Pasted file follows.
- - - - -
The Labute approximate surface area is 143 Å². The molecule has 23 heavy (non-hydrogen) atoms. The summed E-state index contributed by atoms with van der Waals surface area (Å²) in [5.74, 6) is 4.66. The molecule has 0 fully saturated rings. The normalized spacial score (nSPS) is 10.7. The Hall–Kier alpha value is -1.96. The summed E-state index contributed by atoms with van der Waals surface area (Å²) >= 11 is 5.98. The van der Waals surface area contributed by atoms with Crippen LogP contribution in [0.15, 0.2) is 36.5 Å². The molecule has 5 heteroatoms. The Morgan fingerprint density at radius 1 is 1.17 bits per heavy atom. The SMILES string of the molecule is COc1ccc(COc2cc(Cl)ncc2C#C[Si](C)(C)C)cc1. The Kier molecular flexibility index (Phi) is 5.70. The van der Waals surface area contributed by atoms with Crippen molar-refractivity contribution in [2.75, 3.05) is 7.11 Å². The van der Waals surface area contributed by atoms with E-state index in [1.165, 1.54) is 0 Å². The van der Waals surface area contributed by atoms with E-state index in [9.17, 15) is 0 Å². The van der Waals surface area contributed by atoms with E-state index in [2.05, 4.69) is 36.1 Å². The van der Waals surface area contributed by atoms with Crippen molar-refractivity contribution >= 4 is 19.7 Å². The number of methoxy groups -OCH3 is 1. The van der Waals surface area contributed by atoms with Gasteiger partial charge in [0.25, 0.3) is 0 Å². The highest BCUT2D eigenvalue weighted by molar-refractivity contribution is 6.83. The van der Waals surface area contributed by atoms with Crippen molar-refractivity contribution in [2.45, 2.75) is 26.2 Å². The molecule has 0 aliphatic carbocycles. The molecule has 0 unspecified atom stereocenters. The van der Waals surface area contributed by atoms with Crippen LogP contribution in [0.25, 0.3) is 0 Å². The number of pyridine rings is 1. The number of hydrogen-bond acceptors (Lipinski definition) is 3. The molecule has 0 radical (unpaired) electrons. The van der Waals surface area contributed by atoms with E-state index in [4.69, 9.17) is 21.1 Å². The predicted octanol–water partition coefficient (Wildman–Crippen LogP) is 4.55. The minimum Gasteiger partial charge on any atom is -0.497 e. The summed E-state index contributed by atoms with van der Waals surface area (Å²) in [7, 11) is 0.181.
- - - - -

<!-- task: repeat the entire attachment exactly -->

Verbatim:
The Labute approximate surface area is 143 Å². The molecule has 23 heavy (non-hydrogen) atoms. The summed E-state index contributed by atoms with van der Waals surface area (Å²) in [5.74, 6) is 4.66. The molecule has 0 fully saturated rings. The normalized spacial score (nSPS) is 10.7. The Hall–Kier alpha value is -1.96. The summed E-state index contributed by atoms with van der Waals surface area (Å²) >= 11 is 5.98. The van der Waals surface area contributed by atoms with Crippen LogP contribution in [0.15, 0.2) is 36.5 Å². The molecule has 5 heteroatoms. The Morgan fingerprint density at radius 1 is 1.17 bits per heavy atom. The SMILES string of the molecule is COc1ccc(COc2cc(Cl)ncc2C#C[Si](C)(C)C)cc1. The Kier molecular flexibility index (Phi) is 5.70. The van der Waals surface area contributed by atoms with Crippen molar-refractivity contribution in [2.75, 3.05) is 7.11 Å². The van der Waals surface area contributed by atoms with E-state index in [1.165, 1.54) is 0 Å². The van der Waals surface area contributed by atoms with E-state index in [9.17, 15) is 0 Å². The van der Waals surface area contributed by atoms with E-state index in [2.05, 4.69) is 36.1 Å². The van der Waals surface area contributed by atoms with Crippen molar-refractivity contribution >= 4 is 19.7 Å². The number of methoxy groups -OCH3 is 1. The van der Waals surface area contributed by atoms with Gasteiger partial charge in [0.25, 0.3) is 0 Å². The highest BCUT2D eigenvalue weighted by molar-refractivity contribution is 6.83. The van der Waals surface area contributed by atoms with Crippen molar-refractivity contribution in [2.45, 2.75) is 26.2 Å². The molecule has 0 aliphatic carbocycles. The molecule has 0 unspecified atom stereocenters. The van der Waals surface area contributed by atoms with Crippen LogP contribution in [0.25, 0.3) is 0 Å². The number of pyridine rings is 1. The number of hydrogen-bond acceptors (Lipinski definition) is 3. The molecule has 0 radical (unpaired) electrons. The van der Waals surface area contributed by atoms with E-state index in [4.69, 9.17) is 21.1 Å². The predicted octanol–water partition coefficient (Wildman–Crippen LogP) is 4.55. The minimum Gasteiger partial charge on any atom is -0.497 e. The summed E-state index contributed by atoms with van der Waals surface area (Å²) in [7, 11) is 0.181.